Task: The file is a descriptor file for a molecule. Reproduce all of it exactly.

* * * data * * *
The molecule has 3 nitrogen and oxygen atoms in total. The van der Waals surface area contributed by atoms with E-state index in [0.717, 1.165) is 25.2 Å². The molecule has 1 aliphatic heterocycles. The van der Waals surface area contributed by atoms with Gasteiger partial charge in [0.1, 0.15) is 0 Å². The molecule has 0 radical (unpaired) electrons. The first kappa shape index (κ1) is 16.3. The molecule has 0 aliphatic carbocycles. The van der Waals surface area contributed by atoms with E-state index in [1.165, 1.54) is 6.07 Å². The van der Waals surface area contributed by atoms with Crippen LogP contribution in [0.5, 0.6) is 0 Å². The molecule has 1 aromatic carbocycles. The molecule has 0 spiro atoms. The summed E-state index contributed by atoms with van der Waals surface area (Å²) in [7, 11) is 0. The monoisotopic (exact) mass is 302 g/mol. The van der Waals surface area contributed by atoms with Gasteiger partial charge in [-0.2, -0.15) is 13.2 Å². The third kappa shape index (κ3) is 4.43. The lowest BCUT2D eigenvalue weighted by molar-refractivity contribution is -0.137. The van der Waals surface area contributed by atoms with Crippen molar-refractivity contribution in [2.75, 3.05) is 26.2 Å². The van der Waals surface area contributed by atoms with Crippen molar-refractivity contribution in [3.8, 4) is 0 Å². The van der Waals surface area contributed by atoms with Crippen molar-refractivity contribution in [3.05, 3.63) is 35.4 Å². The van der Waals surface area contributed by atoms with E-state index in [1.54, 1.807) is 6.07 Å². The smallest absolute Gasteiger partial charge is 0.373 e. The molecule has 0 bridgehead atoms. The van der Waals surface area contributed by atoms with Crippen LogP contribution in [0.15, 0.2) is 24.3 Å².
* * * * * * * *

The molecule has 3 nitrogen and oxygen atoms in total. The van der Waals surface area contributed by atoms with E-state index in [0.717, 1.165) is 25.2 Å². The molecule has 1 aliphatic heterocycles. The van der Waals surface area contributed by atoms with Gasteiger partial charge in [0.1, 0.15) is 0 Å². The molecule has 0 radical (unpaired) electrons. The first kappa shape index (κ1) is 16.3. The molecule has 0 aliphatic carbocycles. The van der Waals surface area contributed by atoms with E-state index in [1.165, 1.54) is 6.07 Å². The van der Waals surface area contributed by atoms with Crippen LogP contribution in [0.5, 0.6) is 0 Å². The molecule has 1 aromatic carbocycles. The molecule has 0 spiro atoms. The summed E-state index contributed by atoms with van der Waals surface area (Å²) in [7, 11) is 0. The monoisotopic (exact) mass is 302 g/mol. The van der Waals surface area contributed by atoms with Gasteiger partial charge in [-0.2, -0.15) is 13.2 Å². The third kappa shape index (κ3) is 4.43. The lowest BCUT2D eigenvalue weighted by molar-refractivity contribution is -0.137. The van der Waals surface area contributed by atoms with Crippen molar-refractivity contribution in [2.75, 3.05) is 26.2 Å². The van der Waals surface area contributed by atoms with Crippen molar-refractivity contribution in [3.8, 4) is 0 Å². The van der Waals surface area contributed by atoms with Crippen molar-refractivity contribution in [3.05, 3.63) is 35.4 Å². The van der Waals surface area contributed by atoms with E-state index in [1.54, 1.807) is 6.07 Å². The smallest absolute Gasteiger partial charge is 0.373 e. The molecule has 0 bridgehead atoms. The van der Waals surface area contributed by atoms with Crippen LogP contribution in [0.15, 0.2) is 24.3 Å².